According to The Guardian Website, the UK Prime Minister told MPs that UK ministers have examined legal powers that would allow Britain to deprive Greek citizens of their right to free movement across the EU, if the eurozone crisis leads to “stresses and strains”.
I do not really understand how the term “stresses and strains” is defined but I find the declaration extremely disturbing. It has a xenophobic tone at a time where an EU partner country, Greece, struggles to stand on its feet after two consecutive elections and four consecutive years of economic crisis. Such discourse spreads unnecessary fears at a time where Greece –more than anything else – needs a strong wave of moral support.
It is worrying to hear such populist words from a Prime Minister of a major European country. It is a discourse which is aimed at satisfying the unfounded claims of the extreme right, rather than addressing an emerging political problem. Although the crisis has hit Greeks hard, I still have not seen millions of Greeks flocking into any other country and consequently, not even into the UK.
In the good times of economic growth, the balance of the bilateral relationship tilted favourably towards the UK as thousands of Greeks completed their degrees in the UK, thus contributing generously to the local economy. Not to mention that Greek people who settle to the UK are –usually – the highly educated ones who are fully integrated into vital sectors of the UK economy and the society. In addition, the trade balance between the two countries continues to be largely in favour of the UK, which shows that out of the bilateral relationship, the UK is a clear winner.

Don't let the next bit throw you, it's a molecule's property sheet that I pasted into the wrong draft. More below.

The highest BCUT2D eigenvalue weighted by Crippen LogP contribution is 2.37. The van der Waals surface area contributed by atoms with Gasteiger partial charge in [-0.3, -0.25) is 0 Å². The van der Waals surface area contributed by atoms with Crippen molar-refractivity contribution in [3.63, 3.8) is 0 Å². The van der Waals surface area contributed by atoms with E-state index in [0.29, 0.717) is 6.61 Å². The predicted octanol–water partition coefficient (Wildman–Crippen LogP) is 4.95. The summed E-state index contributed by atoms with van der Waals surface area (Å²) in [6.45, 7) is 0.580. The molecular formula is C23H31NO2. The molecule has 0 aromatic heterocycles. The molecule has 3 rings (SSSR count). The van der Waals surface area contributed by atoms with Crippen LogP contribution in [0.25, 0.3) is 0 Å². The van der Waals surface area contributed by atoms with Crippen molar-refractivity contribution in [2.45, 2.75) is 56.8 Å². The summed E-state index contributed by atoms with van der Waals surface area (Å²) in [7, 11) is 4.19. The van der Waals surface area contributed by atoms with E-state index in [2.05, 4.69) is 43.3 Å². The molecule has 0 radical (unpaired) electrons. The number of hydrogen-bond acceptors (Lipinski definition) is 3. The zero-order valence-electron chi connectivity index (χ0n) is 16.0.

Rather than addressing a ‘future’ threat, I would rather appreciate if the UK would provide a list of rich Greeks who transferred their money to the UK in order to buy posh properties in central parts of London. It may well be the case that many of them are high owners of taxes to the Greek state.
The social media already had a go on Cameron’s declarations. A message that was spread mentioned that if the UK Prime Minister would really like to extradite something Greek, he should first start with the Parthenon Marbles!
However, apart from the funny reaction to the Cameron’s declarations, there is the sad reality. The immigration discourse with its barriers, concentration ‘hospitality’ camps, and deportations is unfortunately back in daily politics. This development shows how little we have learnt from history and how fearful European leaders can become when it comes to addressing the xenophobic demands of the media. It is a pity that certain political leaders spend more time to address the demands of the tabloids rather than to reflect on the real causes of the economic crisis.